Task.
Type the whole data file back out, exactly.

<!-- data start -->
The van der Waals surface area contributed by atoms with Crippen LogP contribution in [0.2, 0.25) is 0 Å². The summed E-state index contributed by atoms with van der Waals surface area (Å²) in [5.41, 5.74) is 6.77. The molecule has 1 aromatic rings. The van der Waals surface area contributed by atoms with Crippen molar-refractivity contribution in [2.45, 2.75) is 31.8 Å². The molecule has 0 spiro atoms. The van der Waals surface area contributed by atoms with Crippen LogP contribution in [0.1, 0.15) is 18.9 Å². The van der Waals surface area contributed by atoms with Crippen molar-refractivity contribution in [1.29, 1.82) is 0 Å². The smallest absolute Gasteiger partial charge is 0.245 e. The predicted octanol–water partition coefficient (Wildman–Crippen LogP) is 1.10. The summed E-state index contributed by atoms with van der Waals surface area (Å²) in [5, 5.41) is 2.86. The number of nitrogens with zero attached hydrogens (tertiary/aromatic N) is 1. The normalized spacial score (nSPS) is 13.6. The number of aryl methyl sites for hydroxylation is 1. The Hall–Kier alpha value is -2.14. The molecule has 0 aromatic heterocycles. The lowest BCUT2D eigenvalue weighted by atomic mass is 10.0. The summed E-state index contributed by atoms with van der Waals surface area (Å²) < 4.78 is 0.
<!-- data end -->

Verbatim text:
The van der Waals surface area contributed by atoms with Crippen LogP contribution in [0.2, 0.25) is 0 Å². The summed E-state index contributed by atoms with van der Waals surface area (Å²) in [5.41, 5.74) is 6.77. The molecule has 1 aromatic rings. The van der Waals surface area contributed by atoms with Crippen molar-refractivity contribution in [2.45, 2.75) is 31.8 Å². The molecule has 0 spiro atoms. The van der Waals surface area contributed by atoms with Crippen LogP contribution in [0.1, 0.15) is 18.9 Å². The van der Waals surface area contributed by atoms with Crippen molar-refractivity contribution in [1.29, 1.82) is 0 Å². The smallest absolute Gasteiger partial charge is 0.245 e. The predicted octanol–water partition coefficient (Wildman–Crippen LogP) is 1.10. The summed E-state index contributed by atoms with van der Waals surface area (Å²) in [5, 5.41) is 2.86. The number of nitrogens with zero attached hydrogens (tertiary/aromatic N) is 1. The normalized spacial score (nSPS) is 13.6. The number of aryl methyl sites for hydroxylation is 1. The Hall–Kier alpha value is -2.14. The molecule has 0 aromatic heterocycles. The lowest BCUT2D eigenvalue weighted by atomic mass is 10.0. The summed E-state index contributed by atoms with van der Waals surface area (Å²) < 4.78 is 0.